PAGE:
UCSD MUSCLE PHYSIOLOGY LABORATORY

  1. Top of page
  2. US NATIONAL LIBRARY OF MEDICINE
  3. COMMUNITY HEALTH CARE (CHC) MEDICAL LIBRARY
  4. UCSD MUSCLE PHYSIOLOGY LABORATORY
  5. THE MOLECULES OF LIFE: OXFORD UNIVERSITY
  6. ON-LINE BIOLOGY BOOK
  7. THE OPEN DIRECTORY PROJECT (ODP)
  8. THE MOLECULAR TOOLBOX

muscle.ucsd.edu/index.shtml

The University of California at San Diego Muscle Physiology Laboratory is a prominent center of research bridging medical and scientific advances. The laboratory employs physiologists, hand surgeons, and other practitioners, as well as teaching graduates and undergraduates. What you will locate here is a description of the ongoing work, copiously backed by hyperlinks to journal publications. The menu choice “Current Projects” leads to the main primary data at the site. There are clear descriptions of the muscle physiology under investigation and excellent photographs of the subject material. Even if you have minor interest in muscle you will find that we still have a lot more to learn about this well studied tissue. For example, the group is studying muscle spasticity as a cause of severe joint deformity and making measurements of sarcomere lengths to gain some insight. “Evidence suggests that spastic muscles are themselves different from normal muscles, likely an effect of their abnormal neural input. For example, it has been shown that muscle fiber size variability and fiber type distribution are different from that of normal muscle. Additionally, experiments have demonstrated that while some spastic muscles have a normal stretch reflex, intrinsic muscle stiffness is significantly higher compared with control muscle. These studies suggest that the properties of spastic muscle are not normal and yet, despite the prevalence of this entity, the muscle changes due to spasticity are poorly understood.” After browsing through a number of projects relating to medical applications of muscle physiology, you may wish to acquire even more information. A strength of the site is a list of links to other primary data that would be of particular interest to sports physiologists.

THE MOLECULES OF LIFE: OXFORD UNIVERSITY

  1. Top of page
  2. US NATIONAL LIBRARY OF MEDICINE
  3. COMMUNITY HEALTH CARE (CHC) MEDICAL LIBRARY
  4. UCSD MUSCLE PHYSIOLOGY LABORATORY
  5. THE MOLECULES OF LIFE: OXFORD UNIVERSITY
  6. ON-LINE BIOLOGY BOOK
  7. THE OPEN DIRECTORY PROJECT (ODP)
  8. THE MOLECULAR TOOLBOX

biop.ox.ac.uk/www/mol_of_life/Molecules_of_Life.html

This is a teaching site to illustrate experimental approaches to protein structure determination. It includes selected links to the coordinates of proteins that can then be manipulated using the Rasmol modeling program. There are instructions to students as to how to use the site, and these are written in a fulsome conversational style, for example, “you can grab hold of the protein and turn it around on the screen so that you can see it from all view points.” The interactive elements also include mpeg movies. The movies I watched seem to have been of local Oxford laboratories and showed critical elements of procedure, albeit without added sound. Selecting “Martin's distinctly succinct guide to x-ray crystallography” leads to a summary of the steps, with pictures as the links that expand to provide details. As Martin says, “There's plenty of pictures and movies in the text to show you how it all works.” The intended audience is clearly students, and the odd condescending comment may not be to your liking, for example, “In order to save bunny rabbits, we usually cause bacteria to make the proteins in which we are interested,” There are some clever features like the roller coaster ride over the peptide backbone of a protein, located in “Protein: life's workhorse.” “DNA the molecule of life” is a rather introductory segment. “Prediction: Understanding how Proteins Fold” is more relevant for advanced teaching. Anything from Oxford commands attention, but overall this site is mostly suited to pre-university students.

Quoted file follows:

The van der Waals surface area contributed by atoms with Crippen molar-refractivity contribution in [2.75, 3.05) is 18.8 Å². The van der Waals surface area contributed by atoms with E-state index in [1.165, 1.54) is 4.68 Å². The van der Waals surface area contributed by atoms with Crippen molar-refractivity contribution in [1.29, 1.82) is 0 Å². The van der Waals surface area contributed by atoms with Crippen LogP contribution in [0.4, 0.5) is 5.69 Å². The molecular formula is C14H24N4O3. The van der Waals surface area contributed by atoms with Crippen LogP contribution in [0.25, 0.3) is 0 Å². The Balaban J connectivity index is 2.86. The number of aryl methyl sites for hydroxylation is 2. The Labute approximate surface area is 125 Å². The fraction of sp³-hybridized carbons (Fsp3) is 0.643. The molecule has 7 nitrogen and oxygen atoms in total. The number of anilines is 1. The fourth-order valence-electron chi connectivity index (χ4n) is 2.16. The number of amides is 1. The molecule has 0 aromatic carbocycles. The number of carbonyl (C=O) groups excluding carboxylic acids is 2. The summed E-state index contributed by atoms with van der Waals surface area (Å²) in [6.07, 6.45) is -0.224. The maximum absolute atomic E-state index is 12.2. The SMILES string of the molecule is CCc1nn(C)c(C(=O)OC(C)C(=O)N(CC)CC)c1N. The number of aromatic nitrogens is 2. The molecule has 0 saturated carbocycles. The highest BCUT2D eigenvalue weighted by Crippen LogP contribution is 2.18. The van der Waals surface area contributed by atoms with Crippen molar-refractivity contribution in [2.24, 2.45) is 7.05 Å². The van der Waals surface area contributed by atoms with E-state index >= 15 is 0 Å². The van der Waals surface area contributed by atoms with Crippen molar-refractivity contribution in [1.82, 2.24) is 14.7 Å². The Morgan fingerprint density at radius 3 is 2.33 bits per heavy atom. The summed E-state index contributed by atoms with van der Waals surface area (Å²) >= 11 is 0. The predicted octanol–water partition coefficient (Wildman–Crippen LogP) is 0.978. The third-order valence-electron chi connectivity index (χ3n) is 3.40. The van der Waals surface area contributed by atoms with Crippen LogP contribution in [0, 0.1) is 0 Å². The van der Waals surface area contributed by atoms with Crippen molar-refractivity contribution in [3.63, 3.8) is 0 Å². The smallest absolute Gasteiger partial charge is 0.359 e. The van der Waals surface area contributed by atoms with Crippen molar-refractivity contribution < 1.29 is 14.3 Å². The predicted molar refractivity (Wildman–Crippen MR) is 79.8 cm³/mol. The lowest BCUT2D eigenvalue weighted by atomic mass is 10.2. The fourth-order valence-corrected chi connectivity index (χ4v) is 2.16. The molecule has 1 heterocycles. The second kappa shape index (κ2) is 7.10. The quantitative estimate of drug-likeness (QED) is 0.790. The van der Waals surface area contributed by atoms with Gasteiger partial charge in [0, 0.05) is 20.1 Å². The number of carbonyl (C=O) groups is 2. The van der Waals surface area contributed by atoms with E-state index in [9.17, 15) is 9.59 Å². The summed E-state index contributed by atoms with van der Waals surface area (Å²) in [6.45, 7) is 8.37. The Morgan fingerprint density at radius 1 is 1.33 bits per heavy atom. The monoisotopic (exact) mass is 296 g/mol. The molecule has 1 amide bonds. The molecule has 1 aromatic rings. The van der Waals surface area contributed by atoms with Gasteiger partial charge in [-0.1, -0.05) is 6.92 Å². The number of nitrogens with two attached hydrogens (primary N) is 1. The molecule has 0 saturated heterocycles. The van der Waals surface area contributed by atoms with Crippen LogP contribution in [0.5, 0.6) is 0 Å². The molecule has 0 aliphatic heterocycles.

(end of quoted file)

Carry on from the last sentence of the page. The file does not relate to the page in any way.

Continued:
ON-LINE BIOLOGY BOOK

  1. Top of page
  2. US NATIONAL LIBRARY OF MEDICINE
  3. COMMUNITY HEALTH CARE (CHC) MEDICAL LIBRARY
  4. UCSD MUSCLE PHYSIOLOGY LABORATORY
  5. THE MOLECULES OF LIFE: OXFORD UNIVERSITY
  6. ON-LINE BIOLOGY BOOK
  7. THE OPEN DIRECTORY PROJECT (ODP)
  8. THE MOLECULAR TOOLBOX

www.emc.maricopa.edu/faculty/farabee/BIOBK/BioBookTOC.html

The on-line biology book provides lecture outlines, developed over many years of teaching college-level introductory biology by M. Farabee. Use of the text for educational purposes is encouraged, although permission may be needed to use certain copyrighted illustrations. The material shows that Farabee has achieved considerable maturity in making his teaching relevant and graphic. The level and content of these lectures is amazingly close to what the reviewer gives to first-year undergraduate medical students. The topics of particular interest are the laws of thermodynamics, reactions and enzymes, ATP and biological energy, cellular metabolism and fermentation, photosynthesis, introduction to genetics, gene interactions, DNA and molecular genetics, human genetics, protein synthesis, and control of gene expression. If you are preparing a similar series of lectures, then this site may save you a lot of searching and planning. The total of 59 lectures additionally cover a wide range of descriptive biology and ecology.